Nielsen Hayden genealogy

Ankarette Hawkeston

Female - 1477


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  • Name Ankarette Hawkeston  [1, 2
    Gender Female 
    Died 15 Apr 1477  Mytton, Warwickshire, England Find all individuals with events at this location  [3
    Person ID I17657  Ancestry of PNH, TNH, and others
    Last Modified 12 Sep 2018 

    Family William Twynyho,   b. of Kayford, Somerset, England Find all individuals with events at this location 
    Last Modified 12 Sep 2018 
    Family ID F10844  Group Sheet  |  Family Chart

  • Notes 
    • Also known as Angharad. Also known as Hankeston; Hawkston (Visitation of Gloucester 1623, for both surname variants).

      She was judicially murdered by George, Duke of Clarence, the bad-boy brother of Edward IV and Richard III, shortly before Edward IV's patience ran out and George wound up having his fatal encounter with a butt of Malmsey.

      From the Wikipedia article on Sir William Denys (1470-1533) of Dyrham, Gloucestershire, courtier to Henry VIII:

      "Ankaret (nee Hawkeston) had been a servant of Isabel Neville, Duchess of Clarence (died 1476), daughter and co-heiress of Richard Nevill Earl of Warwick (died 1471), whose death in childbirth had been blamed, by her husband George Plantagenet, 1st Duke of Clarence (executed 1478), on a poisoning by Ankaret. Clarence was determined to have Ankaret executed, against the wishes of the Queen, who believed her to be an elderly and harmless widow blamed unjustly. Clarence rapidly gave orders for her arrest, which was performed at Keyford, Somerset, the family home, on 12 April 1477 by Richard Hyde and Roger Strugge and 80 'riotous persons,' whence she was taken to Bath, thence to Cirencester thence to Warwick, where she was tried before JPs at the guildhall and found guilty by a jury. She was hanged at Mytton, Warks., on 15 April 1477, which action is considered by modern historians as a notorious judicial murder. Clarence himself was executed in the Tower of London the following year, 18 Feb. 1478, and two days later on 20 Feb. 1478 Ankaret's grandson Roger Twynyho obtained the king's annulment of Ankaret's conviction."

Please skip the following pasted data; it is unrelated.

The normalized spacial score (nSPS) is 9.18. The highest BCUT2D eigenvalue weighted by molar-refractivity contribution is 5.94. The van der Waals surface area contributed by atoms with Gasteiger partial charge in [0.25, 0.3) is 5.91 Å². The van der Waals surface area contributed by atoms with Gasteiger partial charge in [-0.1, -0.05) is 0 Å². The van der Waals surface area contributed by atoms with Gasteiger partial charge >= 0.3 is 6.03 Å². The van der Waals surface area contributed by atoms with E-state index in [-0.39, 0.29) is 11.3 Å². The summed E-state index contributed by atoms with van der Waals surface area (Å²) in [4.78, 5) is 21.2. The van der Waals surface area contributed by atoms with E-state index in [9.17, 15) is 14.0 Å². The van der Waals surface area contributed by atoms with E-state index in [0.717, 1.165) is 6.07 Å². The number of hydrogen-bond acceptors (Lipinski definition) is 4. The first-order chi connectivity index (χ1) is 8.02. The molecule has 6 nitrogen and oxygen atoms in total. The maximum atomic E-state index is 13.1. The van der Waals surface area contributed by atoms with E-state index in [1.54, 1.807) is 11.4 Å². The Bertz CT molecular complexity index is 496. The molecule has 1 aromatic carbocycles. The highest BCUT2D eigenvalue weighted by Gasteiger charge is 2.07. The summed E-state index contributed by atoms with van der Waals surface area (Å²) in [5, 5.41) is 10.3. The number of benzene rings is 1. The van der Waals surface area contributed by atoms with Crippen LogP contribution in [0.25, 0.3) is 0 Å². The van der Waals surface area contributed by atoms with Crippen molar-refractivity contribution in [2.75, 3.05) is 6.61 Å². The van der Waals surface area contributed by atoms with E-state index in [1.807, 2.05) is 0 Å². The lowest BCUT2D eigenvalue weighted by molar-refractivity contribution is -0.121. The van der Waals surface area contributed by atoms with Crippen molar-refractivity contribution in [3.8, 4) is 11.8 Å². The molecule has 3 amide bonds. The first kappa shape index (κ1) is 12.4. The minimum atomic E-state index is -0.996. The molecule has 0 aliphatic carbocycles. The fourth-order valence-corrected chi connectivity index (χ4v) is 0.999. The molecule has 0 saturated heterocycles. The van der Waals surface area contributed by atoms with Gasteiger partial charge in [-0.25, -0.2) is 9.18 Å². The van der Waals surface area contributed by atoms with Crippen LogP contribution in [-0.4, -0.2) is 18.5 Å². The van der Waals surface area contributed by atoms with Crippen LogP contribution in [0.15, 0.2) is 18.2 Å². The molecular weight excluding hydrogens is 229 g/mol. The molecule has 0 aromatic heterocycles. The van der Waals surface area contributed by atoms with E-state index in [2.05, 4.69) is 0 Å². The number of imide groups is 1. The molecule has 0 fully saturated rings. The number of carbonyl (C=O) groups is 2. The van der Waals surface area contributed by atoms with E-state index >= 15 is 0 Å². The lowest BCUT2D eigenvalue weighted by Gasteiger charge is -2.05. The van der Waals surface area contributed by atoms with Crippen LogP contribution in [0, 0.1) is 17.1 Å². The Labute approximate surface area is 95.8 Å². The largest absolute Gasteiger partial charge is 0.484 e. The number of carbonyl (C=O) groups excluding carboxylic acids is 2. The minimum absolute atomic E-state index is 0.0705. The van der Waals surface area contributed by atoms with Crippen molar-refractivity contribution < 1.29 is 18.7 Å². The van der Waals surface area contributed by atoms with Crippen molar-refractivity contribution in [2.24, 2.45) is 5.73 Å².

From the Wikipedia article on George Plantagenet, 1st Duke of Clarence:

      "Though most historians now believe [his wife] Isabel's death was a result of either consumption or childbed fever, Clarence was convinced she had been poisoned by one of her ladies-in-waiting, Ankarette Twynyho, whom, as a consequence, he had judicially murdered in April of 1477, by summarily arresting her and bullying a jury at Warwick into convicting her of murder by poisoning. She was hanged immediately after trial with John Thursby, a fellow defendant. Clarence's mental state, never stable, deteriorated from that point and led to his involvement in yet another rebellion against his brother Edward [Edward IV, king of England]."

      [Clarence is the character in Shakespeare's Henry VI part 3, and Richard III, who is executed by being drowned in a butt of Malmsey wine. In Shakespeare's version Clarence is more hapless than wicked, a victim of the evil machinations of Richard III.]

      From the Wikipedia article on Lady Isabel Neville, Duchess of Clarence:

      "Isabel Neville died on 22 December 1476, two and a half months after the birth of Richard [of York]. It is now thought the cause was either consumption or childbed fever, yet at the time her husband accused one of her ladies-in-waiting of having murdered her, and committed in his turn a notorious judicial murder of the lady, called Ankarette Twynyho. Ankarette's grandson Roger Twynyho received from Edward IV a full retrospective pardon for Ankarette, and the petition he submitted to the king in 1478 describes fully the circumstances of the case, well illustrating the quasi-kingly high-handedness of Clarence which was ultimately not tolerated by the king [...]"